The Grand Bazaar is one of the oldest and largest covered markets in the world! It is comprised of over 3,000 shops spanning 61 covered streets. The Grand Bazaar used to be where the locals did all of their shopping, but today it is basically a tourist trap attracting up to 400,000 visitors a day. But it is a fabulous tourist trap! As soon as you enter, you are overwhelmed with sights, sounds, smells and even tastes (as shop owners quickly offer you samples of their tasty Turkish Delight!). You can probably find better deals elsewhere, but it is an experience that you shouldn’t pass up. Even if you don’t plan to buy anything, it is fun just to walk around and take it all in. The place is huge and you could easily get lost inside. Rob and I barely scratched the surface, but I feel like we got a good taste of what the bazaar had to offer.
One of my favorite parts was all of the lamp shops. I thought these mosaic lamps were absolutely beautiful! I didn’t end up buying one, but I definitely enjoyed looking at them (and apparently photographing them as Rob harassed me for taking yet another lamp photo over and over again!).
It is quite easy to get sucked into the shops that sell Turkish Delight. This stuff is well deserving of its name (DELIGHTFUL!). Clearly, Rob is the proverbial “kid in a candy shop!” (The shop owner was smiling because Rob actually paid him full price without even an attempt to barter!) Rob’s shopping privileges were put on probation after that.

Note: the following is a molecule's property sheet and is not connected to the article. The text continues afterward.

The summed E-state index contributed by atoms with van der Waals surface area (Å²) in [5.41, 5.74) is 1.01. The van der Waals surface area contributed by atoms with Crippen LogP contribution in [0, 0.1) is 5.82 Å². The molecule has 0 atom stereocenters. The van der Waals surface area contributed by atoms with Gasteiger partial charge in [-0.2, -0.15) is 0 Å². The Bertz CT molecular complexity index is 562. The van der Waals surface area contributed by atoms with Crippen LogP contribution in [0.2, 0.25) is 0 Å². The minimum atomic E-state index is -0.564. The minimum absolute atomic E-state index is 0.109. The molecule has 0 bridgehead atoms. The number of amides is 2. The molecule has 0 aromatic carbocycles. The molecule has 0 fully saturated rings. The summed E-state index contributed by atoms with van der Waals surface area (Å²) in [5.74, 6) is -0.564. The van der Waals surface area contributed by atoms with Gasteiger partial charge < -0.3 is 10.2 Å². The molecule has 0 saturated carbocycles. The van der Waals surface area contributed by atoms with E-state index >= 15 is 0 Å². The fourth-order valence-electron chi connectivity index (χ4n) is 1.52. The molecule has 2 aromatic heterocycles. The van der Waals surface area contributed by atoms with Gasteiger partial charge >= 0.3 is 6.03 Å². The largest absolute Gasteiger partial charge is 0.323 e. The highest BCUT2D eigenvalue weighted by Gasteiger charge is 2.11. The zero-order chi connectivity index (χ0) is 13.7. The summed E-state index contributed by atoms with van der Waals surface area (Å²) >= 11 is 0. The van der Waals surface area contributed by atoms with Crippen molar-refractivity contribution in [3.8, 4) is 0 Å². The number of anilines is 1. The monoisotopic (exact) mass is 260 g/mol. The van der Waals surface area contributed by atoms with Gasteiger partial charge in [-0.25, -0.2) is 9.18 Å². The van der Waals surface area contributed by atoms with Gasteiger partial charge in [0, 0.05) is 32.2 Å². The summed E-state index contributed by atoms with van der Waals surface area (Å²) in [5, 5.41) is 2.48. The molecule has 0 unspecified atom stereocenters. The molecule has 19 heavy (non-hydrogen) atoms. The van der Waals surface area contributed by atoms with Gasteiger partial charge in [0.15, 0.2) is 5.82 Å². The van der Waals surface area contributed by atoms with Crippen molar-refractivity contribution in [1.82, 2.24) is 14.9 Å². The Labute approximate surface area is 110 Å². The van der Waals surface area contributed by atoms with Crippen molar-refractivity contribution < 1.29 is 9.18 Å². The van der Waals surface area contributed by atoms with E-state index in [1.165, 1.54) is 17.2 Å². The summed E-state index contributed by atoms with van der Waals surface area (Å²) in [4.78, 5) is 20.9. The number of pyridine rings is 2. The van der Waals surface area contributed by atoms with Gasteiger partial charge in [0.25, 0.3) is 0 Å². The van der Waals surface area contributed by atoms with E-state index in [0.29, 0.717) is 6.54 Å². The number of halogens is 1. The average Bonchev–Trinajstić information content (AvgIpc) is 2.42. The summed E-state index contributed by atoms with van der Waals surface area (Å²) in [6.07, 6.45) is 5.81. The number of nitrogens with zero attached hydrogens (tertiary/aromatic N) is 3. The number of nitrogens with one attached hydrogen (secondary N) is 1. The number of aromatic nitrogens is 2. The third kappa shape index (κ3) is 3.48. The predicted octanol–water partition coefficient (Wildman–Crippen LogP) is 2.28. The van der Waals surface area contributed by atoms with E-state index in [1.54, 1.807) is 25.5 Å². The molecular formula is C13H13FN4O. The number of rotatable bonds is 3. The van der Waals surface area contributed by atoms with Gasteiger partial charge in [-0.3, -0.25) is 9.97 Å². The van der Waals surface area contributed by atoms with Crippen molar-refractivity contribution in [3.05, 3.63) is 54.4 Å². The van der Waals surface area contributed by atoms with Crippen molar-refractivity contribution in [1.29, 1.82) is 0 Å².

The bazaar is filled with fabulous aromas from a wide variety of spices and teas. We didn’t buy either, but it made for some colorful photography.
The bazaar has an abundance of textile shops as well. You can find clothes, scarves, and carpets…and everything in between. Rob and I were thinking about buying a few scarves as gifts, so I took the lead on bargaining. The shop owner refused to drop his price below a certain point which led to me leaving the store a total of 3 times. He chased after us a couple of times and managed to get us back in to the shop, but then held steady on his price. It was a time-consuming process, but eventually he agreed to my price. Needless to say, the shop owner was happy to have made a sale, but he did not have the same shit-eating grin as Mr. Turkish Delight! Rob decided that the good cop/bad cop scenario worked best for our bargaining purposes. I don’t think there is really any need to point out which one of us was the bad cop. : )
I could have easily spent a lot more time at the bazaar, but my patrol partner has a much shorter attention span when it comes to shopping. All in all, he was a really good sport and we picked up a few nice things.